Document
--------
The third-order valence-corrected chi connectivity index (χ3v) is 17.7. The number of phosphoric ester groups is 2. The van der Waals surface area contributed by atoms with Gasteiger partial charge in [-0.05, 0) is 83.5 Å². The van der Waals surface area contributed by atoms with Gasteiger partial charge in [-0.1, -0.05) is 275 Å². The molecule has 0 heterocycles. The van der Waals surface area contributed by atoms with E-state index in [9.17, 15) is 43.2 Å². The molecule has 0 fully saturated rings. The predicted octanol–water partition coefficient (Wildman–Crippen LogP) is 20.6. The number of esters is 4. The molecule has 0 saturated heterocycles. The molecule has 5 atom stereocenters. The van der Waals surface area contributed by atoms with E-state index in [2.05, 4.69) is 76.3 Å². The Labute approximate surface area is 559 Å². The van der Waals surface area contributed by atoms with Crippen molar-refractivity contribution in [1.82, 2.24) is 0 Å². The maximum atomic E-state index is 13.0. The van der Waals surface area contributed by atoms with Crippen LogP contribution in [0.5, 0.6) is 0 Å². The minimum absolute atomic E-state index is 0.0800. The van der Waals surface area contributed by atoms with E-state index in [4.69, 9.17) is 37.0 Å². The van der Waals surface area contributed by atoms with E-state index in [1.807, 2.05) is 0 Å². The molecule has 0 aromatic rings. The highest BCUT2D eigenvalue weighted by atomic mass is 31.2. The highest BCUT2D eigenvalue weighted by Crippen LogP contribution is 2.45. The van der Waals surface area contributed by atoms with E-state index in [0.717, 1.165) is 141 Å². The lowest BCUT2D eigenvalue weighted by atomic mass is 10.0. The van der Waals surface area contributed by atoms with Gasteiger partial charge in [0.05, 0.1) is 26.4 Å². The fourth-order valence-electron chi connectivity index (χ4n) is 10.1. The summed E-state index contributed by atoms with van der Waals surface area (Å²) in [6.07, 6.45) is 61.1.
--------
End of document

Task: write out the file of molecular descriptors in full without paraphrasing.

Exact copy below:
The third-order valence-corrected chi connectivity index (χ3v) is 17.7. The number of phosphoric ester groups is 2. The van der Waals surface area contributed by atoms with Gasteiger partial charge in [-0.05, 0) is 83.5 Å². The van der Waals surface area contributed by atoms with Gasteiger partial charge in [-0.1, -0.05) is 275 Å². The molecule has 0 heterocycles. The van der Waals surface area contributed by atoms with E-state index in [9.17, 15) is 43.2 Å². The molecule has 0 fully saturated rings. The predicted octanol–water partition coefficient (Wildman–Crippen LogP) is 20.6. The number of esters is 4. The molecule has 0 saturated heterocycles. The molecule has 5 atom stereocenters. The van der Waals surface area contributed by atoms with E-state index in [2.05, 4.69) is 76.3 Å². The Labute approximate surface area is 559 Å². The van der Waals surface area contributed by atoms with Crippen molar-refractivity contribution in [1.82, 2.24) is 0 Å². The maximum atomic E-state index is 13.0. The van der Waals surface area contributed by atoms with Crippen LogP contribution in [0.5, 0.6) is 0 Å². The minimum absolute atomic E-state index is 0.0800. The van der Waals surface area contributed by atoms with E-state index in [4.69, 9.17) is 37.0 Å². The van der Waals surface area contributed by atoms with E-state index in [1.807, 2.05) is 0 Å². The molecule has 0 aromatic rings. The highest BCUT2D eigenvalue weighted by atomic mass is 31.2. The highest BCUT2D eigenvalue weighted by Crippen LogP contribution is 2.45. The van der Waals surface area contributed by atoms with E-state index in [0.717, 1.165) is 141 Å². The lowest BCUT2D eigenvalue weighted by atomic mass is 10.0. The van der Waals surface area contributed by atoms with Gasteiger partial charge in [0.05, 0.1) is 26.4 Å². The fourth-order valence-electron chi connectivity index (χ4n) is 10.1. The summed E-state index contributed by atoms with van der Waals surface area (Å²) in [6.07, 6.45) is 61.1.